Root Certificate for Intranet

By | 15 June 2021
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If you need an SSL/TLS certificate for an intranet site or your local development server, you can create a self-signed SSL/TLS certificate and trust this certificate in the client browsers. But if you need multiple certificates for multiple domain names in your intranet, a better way to do it is to become your own certificate authority (CA). To do this, you create a root certificate and then use this certificate to generate and sign multiple certificates. By doing this you only need to trust the root certificate once and all the other certificates signed using this root certificate will automatically be trusted.

Below are the steps to create the root certificate and then use it to sign other certificates.

Requirement: openssl (Check out the website for documentation to learn more about the commands and options used).

Creating the Root Certificate

Step 1. Generate a private key for the CA. The command below will output a file named rootCA.key.

openssl genrsa -aes256 -out rootCA.key 2048

You will be prompted to enter a passphrase for the private key. Output will look like something below

Generating RSA private key, 2048 bit long modulus (2 primes)
.........+++++
.......................+++
e is 65537 (0x10001)
Enter pass phrase for rootCA.key:
Verifying - Enter pass phrase for rootCA.key:

 

Step 2. Generate a self-signed root certificate using the key above. The command below will output a file named rootCA.pem, which is the root certificate file and it expire in 10 years (3652 days).

openssl req -x509 -new -key rootCA.key -sha256 -days 3652 -out rootCA.pem

You will be asked to enter the passphrase of the private key and some information that will be used for the certificates.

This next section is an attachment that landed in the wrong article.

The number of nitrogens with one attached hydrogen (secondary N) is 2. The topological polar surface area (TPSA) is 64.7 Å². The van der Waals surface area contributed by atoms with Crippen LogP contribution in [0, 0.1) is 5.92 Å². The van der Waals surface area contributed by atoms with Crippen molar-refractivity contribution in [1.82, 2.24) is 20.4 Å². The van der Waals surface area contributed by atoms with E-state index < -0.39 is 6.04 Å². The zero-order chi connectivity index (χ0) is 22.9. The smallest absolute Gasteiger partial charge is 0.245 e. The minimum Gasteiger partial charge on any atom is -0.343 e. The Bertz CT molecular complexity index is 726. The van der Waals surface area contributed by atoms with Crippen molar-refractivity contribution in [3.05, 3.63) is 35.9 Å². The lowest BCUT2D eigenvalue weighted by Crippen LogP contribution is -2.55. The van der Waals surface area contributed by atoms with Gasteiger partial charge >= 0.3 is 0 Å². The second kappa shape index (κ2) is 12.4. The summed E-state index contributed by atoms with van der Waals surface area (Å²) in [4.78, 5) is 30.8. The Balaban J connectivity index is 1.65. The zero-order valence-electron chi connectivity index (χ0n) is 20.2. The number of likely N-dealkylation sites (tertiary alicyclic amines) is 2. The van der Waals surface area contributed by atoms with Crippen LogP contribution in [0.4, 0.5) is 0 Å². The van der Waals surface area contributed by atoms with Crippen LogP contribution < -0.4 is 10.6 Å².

Enter pass phrase for rootCA.key:
You are about to be asked to enter information that will be incorporated
into your certificate request.
What you are about to enter is what is called a Distinguished Name or a DN.
There are quite a few fields but you can leave some blank
For some fields there will be a default value,
If you enter '.', the field will be left blank.
-----
Country Name (2 letter code) [AU]:SG
State or Province Name (full name) [Some-State]:Singapore
Locality Name (eg, city) []:Singapore
Organization Name (eg, company) [Internet Widgits Pty Ltd]:JimmySie Online
Organizational Unit Name (eg, section) []:
Common Name (e.g. server FQDN or YOUR name) []:JimmySie Online
Email Address []:[email protected]

Creating CA-signed Certificates

Step 3. Create a private key. This step is similar to step 1, but this time, the private key will be for the domain the certificate is for, e.g. for domain site1.jimmysie.com. The following command will output a file named site1.jimmysie.com.key.

openssl genrsa -aes256 -out site1.jimmysie.com.key 2048

You will be prompted to enter a passphrase for the private key.

Generating RSA private key, 2048 bit long modulus (2 primes)
.........+++++
.......................+++
e is 65537 (0x10001)
Enter pass phrase for site1.jimmysie.com.key:
Verifying - Enter pass phrase for site1.jimmysie.com.key:

 

Step 4. Generate a Certificate Signing Request (CSR). The following command will output a file named site1.jimmysie.com.csr.